Photo by Patrick McNeil
The trap team promotes the tradition of clay target shooting and trains its members to respect and conserve the outdoors. Practices for the team started earlier this month at the Oakdale Gun Club. The team competes with other schools in the state by gaining points throughout the season. They are progressing forward in hopes to eventually go to the national competition.
“Trap is different from other sports in that you don’t have to have a certain skill set to start as long as you’re willing to come and show up and learn and listen to people, you’re guaranteed to get better,” head coach Valarie Stickan explained.
The 68 member team is dedicated and practices twice a week on Sundays and Thursdays. Each member signs up for different time slots on those days, 11 a.m.-4 p.m. on Sundays and 3-6 p.m. on Thursdays. Each time they practice, they get a round of 25 targets.
“My goal for next year will be to have an average shooting score of about 21 out of 25,” junior Sam Leikam said.
There are many things for the team to look forward to throughout the season, including the state championship qualifier, the state competition and nationals. One of the goals that will hopefully be achieved is community building. This has been proven a challenge in past years due to the large team.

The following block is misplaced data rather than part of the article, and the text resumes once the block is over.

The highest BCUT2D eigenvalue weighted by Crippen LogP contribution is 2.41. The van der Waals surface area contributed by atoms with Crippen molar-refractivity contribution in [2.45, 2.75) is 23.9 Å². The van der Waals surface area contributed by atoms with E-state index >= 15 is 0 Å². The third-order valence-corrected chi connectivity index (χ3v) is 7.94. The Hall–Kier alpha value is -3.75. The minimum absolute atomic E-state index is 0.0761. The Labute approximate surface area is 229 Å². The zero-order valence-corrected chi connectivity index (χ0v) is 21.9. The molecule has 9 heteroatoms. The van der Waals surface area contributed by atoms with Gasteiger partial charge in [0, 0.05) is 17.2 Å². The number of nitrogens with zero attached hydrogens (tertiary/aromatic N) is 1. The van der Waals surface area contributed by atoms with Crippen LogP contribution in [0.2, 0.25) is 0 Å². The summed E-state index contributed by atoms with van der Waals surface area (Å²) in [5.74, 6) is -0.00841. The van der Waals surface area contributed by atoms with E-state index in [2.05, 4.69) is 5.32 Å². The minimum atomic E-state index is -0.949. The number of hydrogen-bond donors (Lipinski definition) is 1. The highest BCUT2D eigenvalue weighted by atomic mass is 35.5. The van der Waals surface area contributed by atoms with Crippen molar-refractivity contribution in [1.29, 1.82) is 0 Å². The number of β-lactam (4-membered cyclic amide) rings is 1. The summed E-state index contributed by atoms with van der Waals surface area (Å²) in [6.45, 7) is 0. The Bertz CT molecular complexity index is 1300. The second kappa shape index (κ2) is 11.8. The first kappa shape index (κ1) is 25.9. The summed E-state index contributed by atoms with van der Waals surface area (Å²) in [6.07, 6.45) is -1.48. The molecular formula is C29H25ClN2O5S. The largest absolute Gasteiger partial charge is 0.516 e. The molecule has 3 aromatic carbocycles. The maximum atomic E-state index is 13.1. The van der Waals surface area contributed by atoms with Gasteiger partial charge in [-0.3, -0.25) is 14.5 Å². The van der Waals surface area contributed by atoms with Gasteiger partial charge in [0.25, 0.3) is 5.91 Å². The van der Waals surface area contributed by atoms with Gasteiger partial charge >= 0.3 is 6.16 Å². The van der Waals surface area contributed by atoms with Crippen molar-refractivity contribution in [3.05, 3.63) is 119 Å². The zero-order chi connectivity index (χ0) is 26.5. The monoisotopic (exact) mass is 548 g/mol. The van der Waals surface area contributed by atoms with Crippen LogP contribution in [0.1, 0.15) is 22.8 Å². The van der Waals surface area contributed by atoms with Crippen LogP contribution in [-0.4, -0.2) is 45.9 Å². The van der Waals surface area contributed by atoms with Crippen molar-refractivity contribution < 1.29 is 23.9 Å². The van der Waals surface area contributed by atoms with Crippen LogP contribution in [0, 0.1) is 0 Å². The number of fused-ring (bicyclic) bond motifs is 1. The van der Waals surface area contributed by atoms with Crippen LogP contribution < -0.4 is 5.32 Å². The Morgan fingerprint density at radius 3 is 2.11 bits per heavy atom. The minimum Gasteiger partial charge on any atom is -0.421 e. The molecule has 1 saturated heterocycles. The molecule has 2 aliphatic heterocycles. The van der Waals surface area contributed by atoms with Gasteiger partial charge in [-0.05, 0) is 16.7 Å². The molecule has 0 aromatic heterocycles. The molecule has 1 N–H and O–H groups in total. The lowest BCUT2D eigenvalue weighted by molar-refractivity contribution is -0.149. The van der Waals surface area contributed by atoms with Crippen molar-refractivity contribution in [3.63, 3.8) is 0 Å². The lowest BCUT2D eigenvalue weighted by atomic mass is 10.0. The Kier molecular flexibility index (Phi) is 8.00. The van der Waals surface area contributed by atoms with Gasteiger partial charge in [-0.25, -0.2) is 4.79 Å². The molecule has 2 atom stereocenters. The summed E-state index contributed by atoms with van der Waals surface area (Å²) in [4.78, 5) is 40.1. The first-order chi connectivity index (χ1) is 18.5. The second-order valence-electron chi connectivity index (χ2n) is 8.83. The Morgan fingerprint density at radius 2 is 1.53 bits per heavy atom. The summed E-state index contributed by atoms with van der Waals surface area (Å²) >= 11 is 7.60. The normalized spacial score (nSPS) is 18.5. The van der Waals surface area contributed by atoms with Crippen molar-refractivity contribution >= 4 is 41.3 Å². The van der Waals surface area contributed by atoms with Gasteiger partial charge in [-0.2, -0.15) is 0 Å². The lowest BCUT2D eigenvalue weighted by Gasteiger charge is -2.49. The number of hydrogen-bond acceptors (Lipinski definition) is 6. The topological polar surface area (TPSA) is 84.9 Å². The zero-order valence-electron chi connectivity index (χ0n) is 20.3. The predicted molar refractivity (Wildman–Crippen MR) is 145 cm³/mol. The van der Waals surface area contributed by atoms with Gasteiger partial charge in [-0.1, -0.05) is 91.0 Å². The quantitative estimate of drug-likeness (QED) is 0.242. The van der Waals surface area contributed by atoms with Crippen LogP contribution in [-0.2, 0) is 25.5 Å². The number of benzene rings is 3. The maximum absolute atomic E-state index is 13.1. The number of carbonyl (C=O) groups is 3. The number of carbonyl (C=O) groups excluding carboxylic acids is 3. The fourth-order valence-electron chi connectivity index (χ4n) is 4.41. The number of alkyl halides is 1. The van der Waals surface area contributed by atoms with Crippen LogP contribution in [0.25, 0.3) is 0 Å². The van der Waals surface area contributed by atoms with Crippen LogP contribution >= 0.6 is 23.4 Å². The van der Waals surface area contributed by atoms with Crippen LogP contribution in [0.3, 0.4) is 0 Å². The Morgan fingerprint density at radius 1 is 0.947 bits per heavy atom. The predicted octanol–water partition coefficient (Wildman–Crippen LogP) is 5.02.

Since the members of the team are not all practicing together coaches are “trying to find ways to bring everybody together, time to get to know each other,” Stickman added.
During a time slot, a member can choose if they want their round to be practice or a scoring round. As far as scoring goes, it is all done virtually therefore, is one of the many things that sets trap apart from other sports.
Eighth grader Melanie Johnson explained that trap is different from other sports because it is done individually. The group is about 60 kids that all have their own scores and get to compete individually.
The trap team can be a fun activity for anyone who might be interested. They are welcoming of all skill levels and are an exciting experience for people who are intrigued by the idea of going out and getting some fresh air.
“People come in and they start shooting at zero and by the end of the season they’re shooting high teens or 20s. So, as long as you practice and you want to get better and you’re coachable you can get better,” Stickan said.